Past the main gate and along the length of the dzong, cherry blossom trees bursting out in pink against the white walls can have the most been-there-seen-it-all tourists reach for their cameras. In the dzong’s courtyard is the utse, the central tower, apart from four 3-storeyed towers — one at each of the four corners of the dzong, traditionally built and adorned with exquisitely-crafted animal, floral and religious motifs.

It’s considered auspicious to paint phallic symbols on the walls of houses and other buildings; (below) The Chele La Pass, at over 13,000ft, is the country’s highest road pass; Pic by Iggy Ahluwalia

Next on my itinerary is a quick (thanks to the freezing cold winds) stop at the majestic Buddha Dordenma — a 169ft-tall image of Buddha Shakyamuni on a vajra throne on a hill 100m above the Wangchu River overlooking Thimphu. From there I head for the takin Zoo. The takin, which looks like a cross between a cow and a goat, is the national animal of Bhutan. Legend has it that back in the 15th Century, Lama Drukpa Kunley (also known as the ‘divine madman’) was asked to demonstrate his magical powers. The saint first ordered a cow and a goat for lunch. After his meal, he took the goat’s head and stuck it onto the bones of the cow and brought the creature, the takin, to life.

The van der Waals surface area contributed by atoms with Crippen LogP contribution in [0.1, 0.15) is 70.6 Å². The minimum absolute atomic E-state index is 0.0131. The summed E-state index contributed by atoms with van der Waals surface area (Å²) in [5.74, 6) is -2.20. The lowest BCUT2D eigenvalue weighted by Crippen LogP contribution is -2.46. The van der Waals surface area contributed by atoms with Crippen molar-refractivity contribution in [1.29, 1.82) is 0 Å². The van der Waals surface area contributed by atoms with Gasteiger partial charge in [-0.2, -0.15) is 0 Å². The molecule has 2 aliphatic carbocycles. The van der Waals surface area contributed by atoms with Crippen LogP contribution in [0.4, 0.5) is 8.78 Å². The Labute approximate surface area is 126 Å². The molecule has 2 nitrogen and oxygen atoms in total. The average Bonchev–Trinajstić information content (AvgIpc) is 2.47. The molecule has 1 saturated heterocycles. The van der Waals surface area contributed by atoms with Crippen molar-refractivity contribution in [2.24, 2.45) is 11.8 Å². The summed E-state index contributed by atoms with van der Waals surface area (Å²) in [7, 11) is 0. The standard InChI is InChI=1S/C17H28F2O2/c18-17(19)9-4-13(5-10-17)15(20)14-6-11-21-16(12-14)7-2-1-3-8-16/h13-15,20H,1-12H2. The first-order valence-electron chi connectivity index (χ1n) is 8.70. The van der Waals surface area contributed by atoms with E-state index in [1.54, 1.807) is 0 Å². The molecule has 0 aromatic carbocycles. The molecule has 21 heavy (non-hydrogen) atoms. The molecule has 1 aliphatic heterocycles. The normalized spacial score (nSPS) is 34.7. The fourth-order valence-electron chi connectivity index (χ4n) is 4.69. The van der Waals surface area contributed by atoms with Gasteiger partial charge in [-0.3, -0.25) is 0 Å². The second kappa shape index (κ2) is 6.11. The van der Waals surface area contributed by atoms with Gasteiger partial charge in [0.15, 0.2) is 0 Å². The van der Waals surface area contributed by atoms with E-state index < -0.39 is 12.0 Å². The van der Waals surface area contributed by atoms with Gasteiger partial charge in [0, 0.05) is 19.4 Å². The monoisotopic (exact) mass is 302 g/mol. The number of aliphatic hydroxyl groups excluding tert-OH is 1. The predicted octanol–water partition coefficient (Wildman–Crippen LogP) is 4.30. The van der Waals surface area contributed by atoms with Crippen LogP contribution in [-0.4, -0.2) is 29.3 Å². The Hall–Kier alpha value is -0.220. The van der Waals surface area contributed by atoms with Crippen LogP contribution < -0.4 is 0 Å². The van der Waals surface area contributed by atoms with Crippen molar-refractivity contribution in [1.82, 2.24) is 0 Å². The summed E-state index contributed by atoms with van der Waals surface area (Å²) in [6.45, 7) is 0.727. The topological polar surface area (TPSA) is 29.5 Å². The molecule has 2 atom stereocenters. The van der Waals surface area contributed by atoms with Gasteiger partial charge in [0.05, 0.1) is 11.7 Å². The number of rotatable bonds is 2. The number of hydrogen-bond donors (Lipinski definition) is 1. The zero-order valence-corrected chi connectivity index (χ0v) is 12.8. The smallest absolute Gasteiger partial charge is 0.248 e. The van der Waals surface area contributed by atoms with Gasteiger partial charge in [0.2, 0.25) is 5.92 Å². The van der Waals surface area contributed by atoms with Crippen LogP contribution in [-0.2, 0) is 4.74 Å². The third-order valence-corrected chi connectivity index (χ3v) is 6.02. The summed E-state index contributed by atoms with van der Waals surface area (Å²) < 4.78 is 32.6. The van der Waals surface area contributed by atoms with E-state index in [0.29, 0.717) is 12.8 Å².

If that isn’t enough magic already, the rest of the evening is an enchanting treat for the senses — first a snack of beef and veg cheese momos and suja (Bhutanese butter tea), followed by some hot and heavenly ema datshi (a Bhutanese cheese-and-chilli dish) for dinner. And finally a rocking introduction to Thimphu nightlife which, incidentally, rocks to Sheila ki Jawani!

Day two in Bhutan starts with a trip to Punakha, about 72km from Thimphu. Located at the confluence of two rivers, the Pho Chhu and Mo Chhu, the Punakha dzong is the winter home of the clergy. An arched wooden bridge across the Mo Chhu takes you into the dzong, whose central tower, the utse, is six storeys high.